In addition to diabetes, obesity can cause erectile dysfunction because it increases the risk of high blood pressure and high cholesterol. These diseases lead to atherosclerosis or hardening of the arteries in our body. Any guess as to which are the first arteries to get critically affected by atherosclerosis? You guess it, the penis.
Narrowing of the arteries that supply blood to the penis can lead to an inability to get or maintain an erection and difficulty ejaculating when you do have sex.
If you’re overweight or obese, losing weight may help improve your erectile function by reducing high blood pressure (which improves arterial health), controlling cholesterol levels, reversing diabetes mellitus (a risk factor for erectile dysfunction), reducing inflammation in fatty tissue throughout your body–including in regions important for sexual function.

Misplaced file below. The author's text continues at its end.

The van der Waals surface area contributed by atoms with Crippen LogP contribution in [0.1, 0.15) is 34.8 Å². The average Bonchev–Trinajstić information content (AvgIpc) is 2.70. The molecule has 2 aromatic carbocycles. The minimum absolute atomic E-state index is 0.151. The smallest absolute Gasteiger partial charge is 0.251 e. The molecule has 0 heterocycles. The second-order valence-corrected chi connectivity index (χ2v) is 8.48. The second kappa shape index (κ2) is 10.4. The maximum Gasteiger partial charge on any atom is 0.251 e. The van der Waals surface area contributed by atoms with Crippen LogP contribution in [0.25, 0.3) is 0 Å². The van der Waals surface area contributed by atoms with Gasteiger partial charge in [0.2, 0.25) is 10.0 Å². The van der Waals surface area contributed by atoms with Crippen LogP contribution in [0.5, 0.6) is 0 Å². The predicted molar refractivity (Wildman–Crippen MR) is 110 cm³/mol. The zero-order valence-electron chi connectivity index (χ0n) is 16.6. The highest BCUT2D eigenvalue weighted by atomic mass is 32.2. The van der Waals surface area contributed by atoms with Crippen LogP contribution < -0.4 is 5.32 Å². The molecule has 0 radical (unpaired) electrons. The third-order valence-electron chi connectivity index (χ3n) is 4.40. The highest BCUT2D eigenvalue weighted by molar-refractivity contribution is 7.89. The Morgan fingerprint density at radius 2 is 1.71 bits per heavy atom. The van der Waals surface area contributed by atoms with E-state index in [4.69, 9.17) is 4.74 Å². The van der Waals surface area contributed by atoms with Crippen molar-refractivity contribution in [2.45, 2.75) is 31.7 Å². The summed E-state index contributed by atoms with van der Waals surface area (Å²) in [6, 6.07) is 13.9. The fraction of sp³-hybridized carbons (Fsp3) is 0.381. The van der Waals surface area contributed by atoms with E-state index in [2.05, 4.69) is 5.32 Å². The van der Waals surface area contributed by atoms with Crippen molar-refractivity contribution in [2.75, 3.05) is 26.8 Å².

As a bonus, losing weight will make your penis appear bigger. I’ve yet to meet a man who wouldn’t like that! Although for the record, it sadly won’t actually get bigger. But appearances are everything.
Obesity and Kidney Stones
Obesity is a risk factor for kidney stones. If you’ve never had a kidney stone, then consider yourself lucky. They are miserable. Obesity is associated with elevated blood pressure, diabetes and poor diet, all of which can increase your chances of developing kidney stones. If you are overweight or obese it’s important that you lose weight as this may help reduce the risk of future episodes of kidney stones.